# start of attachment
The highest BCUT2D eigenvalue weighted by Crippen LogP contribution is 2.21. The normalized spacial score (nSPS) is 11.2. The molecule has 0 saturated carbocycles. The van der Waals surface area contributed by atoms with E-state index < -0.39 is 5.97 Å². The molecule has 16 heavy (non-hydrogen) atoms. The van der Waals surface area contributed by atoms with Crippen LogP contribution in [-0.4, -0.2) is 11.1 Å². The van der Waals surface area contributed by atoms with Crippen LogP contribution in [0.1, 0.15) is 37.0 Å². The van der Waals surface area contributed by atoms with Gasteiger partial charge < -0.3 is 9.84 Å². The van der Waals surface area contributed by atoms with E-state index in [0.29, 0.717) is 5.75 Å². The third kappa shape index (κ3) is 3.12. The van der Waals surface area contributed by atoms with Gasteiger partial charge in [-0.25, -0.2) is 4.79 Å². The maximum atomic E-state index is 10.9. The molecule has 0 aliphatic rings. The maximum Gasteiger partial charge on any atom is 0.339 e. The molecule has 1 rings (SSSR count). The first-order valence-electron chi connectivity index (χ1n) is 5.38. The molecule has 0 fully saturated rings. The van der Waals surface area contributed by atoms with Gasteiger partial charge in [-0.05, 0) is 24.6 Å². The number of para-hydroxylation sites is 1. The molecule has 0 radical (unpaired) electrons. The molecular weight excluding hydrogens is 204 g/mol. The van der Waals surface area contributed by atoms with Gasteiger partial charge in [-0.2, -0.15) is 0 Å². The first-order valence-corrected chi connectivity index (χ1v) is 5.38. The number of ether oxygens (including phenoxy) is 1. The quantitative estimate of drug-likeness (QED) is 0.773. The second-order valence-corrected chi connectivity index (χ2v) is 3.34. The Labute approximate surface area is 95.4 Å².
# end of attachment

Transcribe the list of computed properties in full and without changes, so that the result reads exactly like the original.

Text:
The highest BCUT2D eigenvalue weighted by Crippen LogP contribution is 2.21. The normalized spacial score (nSPS) is 11.2. The molecule has 0 saturated carbocycles. The van der Waals surface area contributed by atoms with E-state index < -0.39 is 5.97 Å². The molecule has 16 heavy (non-hydrogen) atoms. The van der Waals surface area contributed by atoms with Crippen LogP contribution in [-0.4, -0.2) is 11.1 Å². The van der Waals surface area contributed by atoms with Crippen LogP contribution in [0.1, 0.15) is 37.0 Å². The van der Waals surface area contributed by atoms with Gasteiger partial charge < -0.3 is 9.84 Å². The van der Waals surface area contributed by atoms with E-state index in [0.29, 0.717) is 5.75 Å². The third kappa shape index (κ3) is 3.12. The van der Waals surface area contributed by atoms with Gasteiger partial charge in [-0.25, -0.2) is 4.79 Å². The maximum atomic E-state index is 10.9. The molecule has 0 aliphatic rings. The maximum Gasteiger partial charge on any atom is 0.339 e. The molecule has 1 rings (SSSR count). The first-order valence-electron chi connectivity index (χ1n) is 5.38. The molecule has 0 fully saturated rings. The van der Waals surface area contributed by atoms with Gasteiger partial charge in [-0.05, 0) is 24.6 Å². The number of para-hydroxylation sites is 1. The molecule has 0 radical (unpaired) electrons. The molecular weight excluding hydrogens is 204 g/mol. The van der Waals surface area contributed by atoms with Gasteiger partial charge in [-0.2, -0.15) is 0 Å². The first-order valence-corrected chi connectivity index (χ1v) is 5.38. The number of ether oxygens (including phenoxy) is 1. The quantitative estimate of drug-likeness (QED) is 0.773. The second-order valence-corrected chi connectivity index (χ2v) is 3.34. The Labute approximate surface area is 95.4 Å².